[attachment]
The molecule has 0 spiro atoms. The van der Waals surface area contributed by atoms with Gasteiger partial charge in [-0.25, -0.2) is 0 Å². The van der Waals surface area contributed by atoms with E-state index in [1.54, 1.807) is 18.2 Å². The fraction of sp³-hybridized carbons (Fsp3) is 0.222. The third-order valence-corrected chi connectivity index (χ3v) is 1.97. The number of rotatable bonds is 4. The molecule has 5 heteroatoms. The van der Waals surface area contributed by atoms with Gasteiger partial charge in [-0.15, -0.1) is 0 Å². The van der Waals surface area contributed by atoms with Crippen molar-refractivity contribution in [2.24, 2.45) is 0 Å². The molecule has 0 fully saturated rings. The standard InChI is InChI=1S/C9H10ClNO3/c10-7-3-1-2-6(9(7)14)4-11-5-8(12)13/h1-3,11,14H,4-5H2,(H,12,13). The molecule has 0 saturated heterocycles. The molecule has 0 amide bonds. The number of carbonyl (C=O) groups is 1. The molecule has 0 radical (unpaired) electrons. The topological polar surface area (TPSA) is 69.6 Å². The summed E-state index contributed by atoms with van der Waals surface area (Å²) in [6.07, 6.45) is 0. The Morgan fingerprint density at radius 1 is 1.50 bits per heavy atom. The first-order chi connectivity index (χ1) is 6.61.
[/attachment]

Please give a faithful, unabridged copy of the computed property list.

The molecule has 0 spiro atoms. The van der Waals surface area contributed by atoms with Gasteiger partial charge in [-0.25, -0.2) is 0 Å². The van der Waals surface area contributed by atoms with E-state index in [1.54, 1.807) is 18.2 Å². The fraction of sp³-hybridized carbons (Fsp3) is 0.222. The third-order valence-corrected chi connectivity index (χ3v) is 1.97. The number of rotatable bonds is 4. The molecule has 5 heteroatoms. The van der Waals surface area contributed by atoms with Gasteiger partial charge in [-0.15, -0.1) is 0 Å². The van der Waals surface area contributed by atoms with Crippen molar-refractivity contribution in [2.24, 2.45) is 0 Å². The molecule has 0 fully saturated rings. The standard InChI is InChI=1S/C9H10ClNO3/c10-7-3-1-2-6(9(7)14)4-11-5-8(12)13/h1-3,11,14H,4-5H2,(H,12,13). The molecule has 0 saturated heterocycles. The molecule has 0 amide bonds. The number of carbonyl (C=O) groups is 1. The molecule has 0 radical (unpaired) electrons. The topological polar surface area (TPSA) is 69.6 Å². The summed E-state index contributed by atoms with van der Waals surface area (Å²) in [6.07, 6.45) is 0. The Morgan fingerprint density at radius 1 is 1.50 bits per heavy atom. The first-order chi connectivity index (χ1) is 6.61.